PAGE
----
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This section introduces the Mup language, giving some simple examples to give you the flavor of a Mup input file. Subsequent sections will go into greater detail.

Notes and chords

Music is described one measure at a time. Each note is specified by its pitch value, "a" to "g." As an example, the first measure of "Three Blind Mice" can be described like this:

1:    4e; 4d; 2c;

Picture of Mup output
The "1:" at the beginning of the line tells Mup that we are describing the notes on staff number 1. In this very simple example, we only have one staff, but later we'll do songs with more than one. Each staff of each measure is normally put on a separate line.

The first three notes of "Three Blind Mice" are E, D, and C. For Mup input, these pitches are given in lowercase to avoid having to use the shift key. No octave information was specified in this simple example, so Mup would use its default, which in this case would be the octave beginning with middle C.

The first two notes are quarter notes, and the last note is a half note. Time values of notes are given as shown in the example. A quarter note is marked by a 4, a half note by 2, a sixteenth note by a 16, etc.

A semicolon is used to separate chords. In this simple example, each chord has only a single note in it, but it is possible to have lots of notes in one chord.

At the end of each measure, we have to tell Mup what kind of bar line to draw. The standard bar line is just called "bar." So a complete description of the first measure would be:

1:    4e; 4d; 2c;

To save typing, Mup allows a lot of shortcuts. One such shortcut is that it assumes that unless you tell it otherwise, each note in the measure is like the note before. You can leave out the second 4, because if you don't specify a time value, Mup will assume the note is the same length as the previous note.

The same sort of idea works with pitches. The third measure of "Three Blind Mice" could be stated like this:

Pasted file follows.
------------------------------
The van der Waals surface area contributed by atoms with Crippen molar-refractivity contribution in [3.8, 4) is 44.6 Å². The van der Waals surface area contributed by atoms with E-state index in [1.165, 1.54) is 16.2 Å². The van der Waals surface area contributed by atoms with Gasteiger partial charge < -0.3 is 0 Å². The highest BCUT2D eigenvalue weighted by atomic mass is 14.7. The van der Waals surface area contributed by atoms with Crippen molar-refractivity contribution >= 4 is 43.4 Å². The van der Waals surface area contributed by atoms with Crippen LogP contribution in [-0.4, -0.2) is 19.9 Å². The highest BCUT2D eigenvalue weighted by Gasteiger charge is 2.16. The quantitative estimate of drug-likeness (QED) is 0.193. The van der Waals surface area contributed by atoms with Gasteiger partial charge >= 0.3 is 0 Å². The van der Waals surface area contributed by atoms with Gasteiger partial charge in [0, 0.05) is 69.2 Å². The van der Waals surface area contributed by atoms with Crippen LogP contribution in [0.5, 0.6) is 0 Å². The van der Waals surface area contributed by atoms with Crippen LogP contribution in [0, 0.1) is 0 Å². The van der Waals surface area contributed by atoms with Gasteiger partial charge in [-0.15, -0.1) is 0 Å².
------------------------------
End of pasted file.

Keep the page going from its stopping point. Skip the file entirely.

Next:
1: 4g;8f;;2e;

Picture of Mup output
The third note has no information given at all in this example--there is only a semicolon. In this case, Mup will get both pitch and time value from the previous note, so the actual third note in this measure would be an eighth note with pitch F.

You may have noticed that this example doesn't have spaces between chords. There are only a few places where the Mup language requires you to put spaces. However, you can always put some in other places to make things easier to read.


Printed music contains a lot more than just notes and bar lines. Among other things, each staff normally begins with a clef, key signature, and time signature. Mup provides default values for these, which you can then override if you want something different. In the examples so far, we didn't override anything, so Mup would assume its default values, which are treble clef, a key signature with no sharps or flats, and a time signature of 4/4.

There is a long list of "parameters" that can be set. Things like clef and key signature are among them. Parameters can be changed with a line of the form:


For example, suppose we have a song written in 6/8 time in the key of D major. We can convey this information to Mup like this:

  1: 4d;8e;4f;8d;

Picture of Mup output

Note that in this example, the key was specified as two sharps. You can also specify the key by name:

  key = d major

These parameters give a very different sort of information than the notes of a measure, so they go in a separate section of the input file. Each section of the file describes information for a specific "context." Information about musical notes is given in "music" context, while things that apply in general to the whole score are given in "score" context. Once you start a measure in music context, you have to complete that measure before switching to another context, but otherwise you can pretty much change from one context to another as necessary. Each new context section is headed by its name (e.g., "music" or "score"). At the beginning of input, music context is assumed.

Here is a more complicated example:


1: ceg;;
2: 2c;

Picture of Mup output
This example starts by setting some parameters. First it states that this piece of music should be printed with two staffs, instead of the default of only one. Then it gives a key signature. Since there is no "flat" symbol on a standard computer keyboard, Mup uses the "&" symbol for flat. The time signature is then set to 2/4.